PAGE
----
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March 24, 2008

All sorts of animals active at the Lagoon this morning. Happy and I were on dawn patrol and it was great to see the morning light. Completely different than the later day stuff I've gotten too used to.
Shar & I saw this feral cat on Saturday hop down a woodchuck hole like she owned the place. Now her tracks are all over the trails and she has moved in. I fear for the songbirds. I think she could drop them with her laser-beam stare alone.
Speaking of, here's young Master Cardinale, sitting pretty. Lots of singing back and forth these mornings. NOTE IT: Also heard my first RWBB (Red-winged blackbird) doing it's telephone impression this morning. That is a sure sign of spring around these digs.
Then there's these guys doing their bookends thing. They are both Great Blue Heron, but the morning sun is giving the front guy a little tan. I hope his legs are not frozen in the creek. If he is, he didn't seem too worried about it.
Kinda "saw" this concept shot (rare for me) of the sun coming up behind the Longfellow Pergola (sorry, it's not Stonehenge) lighting up the frost on the bergamot. Won't be long until we're helping plant this years colors. Can't wait to see how "Sister Teresa," Master Gardener, has it laid out this year. Bring on the hummingbirds. Oops, getting a little ahead of myself.

5 comments:

the-feral-cat said...

Ooooh, a feral cat. One of my cousins, several times removed perhaps.

buthidae said...

Ooooh, a feral cat. Such a headache for your PR persons. Speaking as a cat lover, I'd much rather see your songbird populations flourish than a bunch of feathers on the ground. The former won't happen with that maverick predator in the picture...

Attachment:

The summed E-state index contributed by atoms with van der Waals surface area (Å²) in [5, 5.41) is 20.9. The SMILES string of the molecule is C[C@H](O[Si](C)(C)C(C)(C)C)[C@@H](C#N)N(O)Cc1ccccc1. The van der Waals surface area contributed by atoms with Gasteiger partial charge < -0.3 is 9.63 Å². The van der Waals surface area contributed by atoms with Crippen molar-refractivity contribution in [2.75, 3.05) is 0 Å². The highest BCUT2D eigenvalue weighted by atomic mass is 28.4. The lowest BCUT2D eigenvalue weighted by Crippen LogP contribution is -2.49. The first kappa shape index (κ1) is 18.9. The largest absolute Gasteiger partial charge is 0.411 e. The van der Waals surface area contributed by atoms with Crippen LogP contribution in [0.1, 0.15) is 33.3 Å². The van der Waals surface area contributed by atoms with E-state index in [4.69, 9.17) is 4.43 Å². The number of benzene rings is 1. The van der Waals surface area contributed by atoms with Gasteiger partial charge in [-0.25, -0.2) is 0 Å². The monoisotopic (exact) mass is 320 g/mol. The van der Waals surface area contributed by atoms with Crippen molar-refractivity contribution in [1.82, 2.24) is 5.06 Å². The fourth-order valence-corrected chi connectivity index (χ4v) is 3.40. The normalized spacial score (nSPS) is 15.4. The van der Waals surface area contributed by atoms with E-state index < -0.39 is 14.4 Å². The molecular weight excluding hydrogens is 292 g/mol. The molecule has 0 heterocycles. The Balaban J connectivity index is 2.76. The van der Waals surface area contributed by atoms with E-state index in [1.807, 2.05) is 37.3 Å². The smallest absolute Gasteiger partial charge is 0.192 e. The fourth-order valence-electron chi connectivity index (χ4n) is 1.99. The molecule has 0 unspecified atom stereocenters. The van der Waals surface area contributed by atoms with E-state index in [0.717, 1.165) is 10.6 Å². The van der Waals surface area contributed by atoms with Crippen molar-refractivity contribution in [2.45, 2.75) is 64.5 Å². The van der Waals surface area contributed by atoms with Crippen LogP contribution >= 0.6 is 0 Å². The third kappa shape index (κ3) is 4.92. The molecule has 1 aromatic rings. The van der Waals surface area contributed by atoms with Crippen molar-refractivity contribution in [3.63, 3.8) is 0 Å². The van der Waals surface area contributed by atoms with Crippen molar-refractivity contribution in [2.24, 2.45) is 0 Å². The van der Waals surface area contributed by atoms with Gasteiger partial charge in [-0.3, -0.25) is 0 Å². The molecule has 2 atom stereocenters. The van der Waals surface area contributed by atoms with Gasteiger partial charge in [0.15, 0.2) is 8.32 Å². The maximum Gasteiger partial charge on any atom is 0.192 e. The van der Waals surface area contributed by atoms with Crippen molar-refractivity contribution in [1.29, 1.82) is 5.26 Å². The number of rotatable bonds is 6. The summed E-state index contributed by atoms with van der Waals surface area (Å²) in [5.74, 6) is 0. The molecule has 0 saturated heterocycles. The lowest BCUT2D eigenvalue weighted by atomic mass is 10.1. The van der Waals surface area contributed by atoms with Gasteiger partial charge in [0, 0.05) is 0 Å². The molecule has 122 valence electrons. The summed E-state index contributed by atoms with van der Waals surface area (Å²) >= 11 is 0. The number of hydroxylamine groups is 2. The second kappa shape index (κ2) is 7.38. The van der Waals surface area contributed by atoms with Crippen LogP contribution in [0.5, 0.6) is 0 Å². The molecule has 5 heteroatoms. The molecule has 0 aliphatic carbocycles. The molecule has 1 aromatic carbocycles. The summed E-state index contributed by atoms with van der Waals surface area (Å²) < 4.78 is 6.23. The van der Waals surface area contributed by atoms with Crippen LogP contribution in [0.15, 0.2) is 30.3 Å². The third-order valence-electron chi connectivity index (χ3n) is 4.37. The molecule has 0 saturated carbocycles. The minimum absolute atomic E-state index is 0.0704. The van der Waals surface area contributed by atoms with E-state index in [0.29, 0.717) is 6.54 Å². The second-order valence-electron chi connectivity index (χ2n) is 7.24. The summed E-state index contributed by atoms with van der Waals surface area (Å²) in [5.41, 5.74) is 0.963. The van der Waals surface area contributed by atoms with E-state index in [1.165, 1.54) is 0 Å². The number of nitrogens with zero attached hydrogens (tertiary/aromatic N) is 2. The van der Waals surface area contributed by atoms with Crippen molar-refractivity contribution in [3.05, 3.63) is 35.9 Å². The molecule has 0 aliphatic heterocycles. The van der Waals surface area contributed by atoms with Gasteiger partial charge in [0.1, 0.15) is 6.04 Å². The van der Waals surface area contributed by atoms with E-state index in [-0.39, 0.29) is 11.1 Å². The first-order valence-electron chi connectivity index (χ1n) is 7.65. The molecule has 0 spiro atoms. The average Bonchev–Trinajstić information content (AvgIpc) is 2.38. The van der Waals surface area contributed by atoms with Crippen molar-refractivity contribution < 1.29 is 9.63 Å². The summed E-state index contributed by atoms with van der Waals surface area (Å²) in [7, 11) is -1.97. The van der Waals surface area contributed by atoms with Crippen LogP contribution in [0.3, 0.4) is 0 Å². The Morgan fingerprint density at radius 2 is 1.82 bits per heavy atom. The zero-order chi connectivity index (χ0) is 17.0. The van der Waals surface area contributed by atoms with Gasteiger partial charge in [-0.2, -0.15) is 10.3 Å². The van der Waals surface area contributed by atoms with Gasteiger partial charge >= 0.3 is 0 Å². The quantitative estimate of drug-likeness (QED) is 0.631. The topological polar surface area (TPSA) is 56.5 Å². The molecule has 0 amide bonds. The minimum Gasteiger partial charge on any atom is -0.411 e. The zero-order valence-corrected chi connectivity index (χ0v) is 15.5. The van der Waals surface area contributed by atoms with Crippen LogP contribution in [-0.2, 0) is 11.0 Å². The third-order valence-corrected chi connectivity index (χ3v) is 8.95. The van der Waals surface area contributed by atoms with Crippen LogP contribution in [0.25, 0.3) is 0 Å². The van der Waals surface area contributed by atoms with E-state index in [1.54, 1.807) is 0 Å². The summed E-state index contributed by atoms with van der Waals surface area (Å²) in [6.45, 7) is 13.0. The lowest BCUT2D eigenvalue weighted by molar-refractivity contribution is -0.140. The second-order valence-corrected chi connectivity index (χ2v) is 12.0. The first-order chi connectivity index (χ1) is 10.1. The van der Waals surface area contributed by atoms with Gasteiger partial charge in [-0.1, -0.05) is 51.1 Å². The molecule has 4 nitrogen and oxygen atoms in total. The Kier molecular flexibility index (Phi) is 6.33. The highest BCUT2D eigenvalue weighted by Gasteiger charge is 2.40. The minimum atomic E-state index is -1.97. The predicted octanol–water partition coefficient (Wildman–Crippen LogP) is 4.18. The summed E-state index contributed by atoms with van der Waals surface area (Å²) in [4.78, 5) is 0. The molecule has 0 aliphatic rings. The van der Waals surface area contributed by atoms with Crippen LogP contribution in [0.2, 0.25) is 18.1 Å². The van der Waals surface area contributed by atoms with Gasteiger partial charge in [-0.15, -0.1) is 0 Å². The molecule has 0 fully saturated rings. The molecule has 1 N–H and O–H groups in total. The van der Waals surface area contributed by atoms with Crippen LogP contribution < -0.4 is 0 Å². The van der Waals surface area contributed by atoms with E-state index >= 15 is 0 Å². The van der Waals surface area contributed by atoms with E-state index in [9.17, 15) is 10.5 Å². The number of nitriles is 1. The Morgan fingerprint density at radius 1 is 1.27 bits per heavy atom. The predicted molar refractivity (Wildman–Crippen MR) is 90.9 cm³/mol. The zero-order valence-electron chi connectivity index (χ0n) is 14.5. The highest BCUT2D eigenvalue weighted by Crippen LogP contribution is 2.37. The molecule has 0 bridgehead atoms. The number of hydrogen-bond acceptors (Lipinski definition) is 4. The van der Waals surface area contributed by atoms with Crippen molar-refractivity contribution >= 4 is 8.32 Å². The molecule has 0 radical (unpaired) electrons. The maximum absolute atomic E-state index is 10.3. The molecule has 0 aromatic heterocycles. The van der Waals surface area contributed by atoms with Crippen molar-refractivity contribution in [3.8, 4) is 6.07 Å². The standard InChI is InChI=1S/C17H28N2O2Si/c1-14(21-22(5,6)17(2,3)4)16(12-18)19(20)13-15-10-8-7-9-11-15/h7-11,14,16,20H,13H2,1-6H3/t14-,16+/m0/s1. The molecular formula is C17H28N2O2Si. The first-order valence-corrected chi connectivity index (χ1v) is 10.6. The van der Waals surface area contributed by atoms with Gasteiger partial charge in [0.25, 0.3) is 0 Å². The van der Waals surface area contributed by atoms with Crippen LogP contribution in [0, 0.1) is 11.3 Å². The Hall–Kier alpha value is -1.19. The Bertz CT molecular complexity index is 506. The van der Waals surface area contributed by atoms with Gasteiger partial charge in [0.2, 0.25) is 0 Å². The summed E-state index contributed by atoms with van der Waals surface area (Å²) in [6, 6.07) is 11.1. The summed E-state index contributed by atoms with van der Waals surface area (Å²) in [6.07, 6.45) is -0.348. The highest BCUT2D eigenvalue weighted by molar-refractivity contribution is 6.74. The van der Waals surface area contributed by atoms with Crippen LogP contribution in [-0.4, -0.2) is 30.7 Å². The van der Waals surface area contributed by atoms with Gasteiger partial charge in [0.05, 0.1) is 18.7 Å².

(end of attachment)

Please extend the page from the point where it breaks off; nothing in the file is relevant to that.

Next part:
dignature said...

Yes, Ooooh, a feral cat. I have alerted neighborhood security and we are tracking by land, sea, and hair. I mean, air.
Seriously, I will talk to my friend the gardener who works the garden up the hill from the lagoon and get the city involved. Last year they had to trap a groundhog out of the decorative kale and are always shooing the rabbits. It's ironic because I know multiple neighbors further up the creek near our house that have lost cats in the area to something and no one could figure out what was happening to them. Our former cat Harry came back to the house a couple years ago with nasty teethmarks in his butt, someone said that is the way raccoons will usually fight. This was after he had previously shown up with a bad headwound prompting the nickname, "Horrible Headwound Harry" (as you may remember from SNL fame as well.) So I think this feral cat will have it's hands full. Like being on America's Most (or least) Wanted, depending on how you look at it.
I can see this requires a post about previous animal control issues in our neighborhood... Like the deer and the three headless bunnies story... Hmmmm... back to the archives...

Anonymous said...

I'm a cat lover too, but over the years I've (slowly) come to the conclusion that cats belong inside. I had the aforementioned Harry since his early kitten days. I resisted keeping him in because he so obviously loved being outside, and being a good mama I of course wanted my boy to be happy... But when I finally bit the bullet and started keeping him in I was surprised to find that he accepted it and didn't seem to miss going out after the first two weeks or so.

Anyhoo, this particular feral cat is actually rather attractive in real life (in this pic she looks quite intimidating) and it's a little sad to see the life she's living. I'm not sure how to go about catching her, but it would be nice if she could find a home somewhere. That is, assuming she would want a calm, relaxing life after living like a wild animal. But regardless of what happens to her, I agree with buthidae: there is NO WAY I want to see her with an eastern bluebird in her jaws, no way at all.
~Sharon

buthidae said...

If you're intent on catching her, your local humane society will probably either lend or rent for cheap a live trap. If she just showed up as an adult, maybe she's more stray than feral, and socially salvageable.